In June 2016, the Vice-Principal (VP) Large Events of the Symphonic Band Club Jerry Xie visited room 428 in the Shatner Building–where the club stored its equipment–only to find $6,000 worth of sheet music missing. The previous month, the Students’ Society of McGill University (SSMU) had accidentally misplaced the sheet music when they cleared out all SSMU clubs’ offices in the building. Although the Symphonic Band Club has reached out to SSMU executives numerous times throughout this academic year, the club has yet to receive compensation for the lost property.
Last year’s SSMU VP Clubs and Services Kimber Bialik reallocated SSMU club office space to Student Services and general space that can be booked. In October 2015, Bialik sent notices informing all student clubs to clear their offices before May 2016. The Symphonic Band, however, remained unaware of the plans because Bialik sent the announcement to an older email address.
The Symphonic Band, founded in 2008, had used its office to store instruments, podiums, and scores. Xie found the instruments in subbasement 17, but was not able to recover any of the sheet music. The Band’s music library contained roughly 80 works, each costing $70-90.
Brian Kennish, the SSMU building coordinator, confirmed SSMU’s role in the misplacement of the sheet music.
“Unfortunately, it is very likely that the items that you are referring to were removed and recycled,” Kennish informed the Symphonic Band’s President via email on June 28, 2016. “The porters have followed the mandate to empty certain fourth floor rooms that were needed to be repaired and painted for new tenants.”
The Symphonic Band hosts a concert each semester. Previously, the club would purchase three new pieces and perform these along with three pieces from their archive. The band now has to use the dues it collects from its musicians solely to acquire new music, deferring funds away from subsidizing the rental of musical instruments.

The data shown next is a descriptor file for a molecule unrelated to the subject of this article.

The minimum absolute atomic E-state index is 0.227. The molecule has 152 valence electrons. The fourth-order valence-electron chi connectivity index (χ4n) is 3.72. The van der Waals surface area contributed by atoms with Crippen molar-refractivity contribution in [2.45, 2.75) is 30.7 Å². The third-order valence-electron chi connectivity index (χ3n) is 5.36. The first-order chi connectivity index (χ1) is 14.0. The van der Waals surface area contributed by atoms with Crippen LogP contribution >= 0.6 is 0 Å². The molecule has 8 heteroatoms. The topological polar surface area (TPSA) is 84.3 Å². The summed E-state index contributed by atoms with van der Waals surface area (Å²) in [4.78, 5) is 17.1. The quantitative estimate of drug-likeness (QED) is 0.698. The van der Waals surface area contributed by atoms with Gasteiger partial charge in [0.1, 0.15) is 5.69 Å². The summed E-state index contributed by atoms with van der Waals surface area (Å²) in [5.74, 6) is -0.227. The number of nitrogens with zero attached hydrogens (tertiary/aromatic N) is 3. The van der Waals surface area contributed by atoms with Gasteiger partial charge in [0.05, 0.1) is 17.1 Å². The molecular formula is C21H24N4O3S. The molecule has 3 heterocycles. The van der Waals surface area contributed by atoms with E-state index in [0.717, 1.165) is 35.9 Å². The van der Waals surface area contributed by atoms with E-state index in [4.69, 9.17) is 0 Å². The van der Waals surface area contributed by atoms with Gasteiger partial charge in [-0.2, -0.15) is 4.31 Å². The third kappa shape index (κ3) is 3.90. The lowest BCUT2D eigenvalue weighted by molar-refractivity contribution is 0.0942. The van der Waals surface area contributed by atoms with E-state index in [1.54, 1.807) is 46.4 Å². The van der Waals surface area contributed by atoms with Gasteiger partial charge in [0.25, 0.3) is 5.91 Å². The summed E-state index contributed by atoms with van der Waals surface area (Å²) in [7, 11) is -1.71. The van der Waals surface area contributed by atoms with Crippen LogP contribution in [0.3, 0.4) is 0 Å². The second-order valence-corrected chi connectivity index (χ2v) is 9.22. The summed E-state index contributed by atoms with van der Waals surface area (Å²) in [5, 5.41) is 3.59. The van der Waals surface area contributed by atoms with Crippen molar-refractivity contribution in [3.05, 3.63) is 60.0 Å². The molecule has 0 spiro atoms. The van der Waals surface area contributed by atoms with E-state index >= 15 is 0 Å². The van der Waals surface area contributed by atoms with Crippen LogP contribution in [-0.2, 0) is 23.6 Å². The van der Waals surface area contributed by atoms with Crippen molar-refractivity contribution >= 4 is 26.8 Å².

President of the Symphonic Band Jonathan Palozzi explained that this is not a sustainable solution.
“Without music, we are not a club,” Palozzi said. “We need music to play. We cannot buy all new music every semester. It is too expensive and we do not have that much money. Why do we have to forgo our opportunity for funding to fix [SSMU’s] mistake? I don’t think that’s fair.”
In August 2016, Palozzi began negotiating with SSMU’s current executives for a compensation scheme. According to Palozzi, the executives explained that SSMU did not have the money to repay the club for the missing sheet music. Allegedly, the only suggestion they offered at the time was for the club to ask retailer JP Musical Instruments for the music. In October 2016, Palozzi inquired as to whether he could pursue reimbursement via an insurance claim. SSMU VP Finance Niall Carolan told Palozzi that he would discuss the matter with the Security Manager and inform him of any progress. Palozzi has since continuously followed up until February 2017 with sporadic responses from SSMU executives. Requests for comment from SSMU executives were not returned.
“I am very disappointed in SSMU’s actions or lack thereof,” Xie said. “Their negligence gives me the feeling that we as a SSMU group and we as individuals do not matter. It has been seven months since we first discovered this error and the constant lack of information and willingness to help to the best of their ability really showcases the lack of integrity of the executives that represent us students.”
Currently, the Symphonic Club hopes to come up with a reimbursement scheme by contacting SSMU’s insurance broker directly.